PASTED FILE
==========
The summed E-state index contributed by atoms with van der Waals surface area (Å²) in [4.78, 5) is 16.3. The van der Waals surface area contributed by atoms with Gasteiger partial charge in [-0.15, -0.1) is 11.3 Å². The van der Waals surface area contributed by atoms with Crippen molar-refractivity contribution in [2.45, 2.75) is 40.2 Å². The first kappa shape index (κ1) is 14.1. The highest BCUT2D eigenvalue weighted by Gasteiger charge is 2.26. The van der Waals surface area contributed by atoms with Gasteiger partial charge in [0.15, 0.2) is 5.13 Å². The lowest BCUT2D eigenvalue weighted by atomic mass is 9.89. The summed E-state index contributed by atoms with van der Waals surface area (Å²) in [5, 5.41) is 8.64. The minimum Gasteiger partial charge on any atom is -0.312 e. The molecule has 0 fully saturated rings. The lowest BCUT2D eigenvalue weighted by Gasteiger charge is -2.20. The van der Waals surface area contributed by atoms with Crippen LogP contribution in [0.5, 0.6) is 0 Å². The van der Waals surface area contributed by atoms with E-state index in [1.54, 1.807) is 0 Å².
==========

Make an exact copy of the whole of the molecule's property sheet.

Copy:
The summed E-state index contributed by atoms with van der Waals surface area (Å²) in [4.78, 5) is 16.3. The van der Waals surface area contributed by atoms with Gasteiger partial charge in [-0.15, -0.1) is 11.3 Å². The van der Waals surface area contributed by atoms with Crippen molar-refractivity contribution in [2.45, 2.75) is 40.2 Å². The first kappa shape index (κ1) is 14.1. The highest BCUT2D eigenvalue weighted by Gasteiger charge is 2.26. The van der Waals surface area contributed by atoms with Gasteiger partial charge in [0.15, 0.2) is 5.13 Å². The lowest BCUT2D eigenvalue weighted by atomic mass is 9.89. The summed E-state index contributed by atoms with van der Waals surface area (Å²) in [5, 5.41) is 8.64. The minimum Gasteiger partial charge on any atom is -0.312 e. The molecule has 0 fully saturated rings. The lowest BCUT2D eigenvalue weighted by Gasteiger charge is -2.20. The van der Waals surface area contributed by atoms with Crippen LogP contribution in [0.5, 0.6) is 0 Å². The van der Waals surface area contributed by atoms with E-state index in [1.54, 1.807) is 0 Å².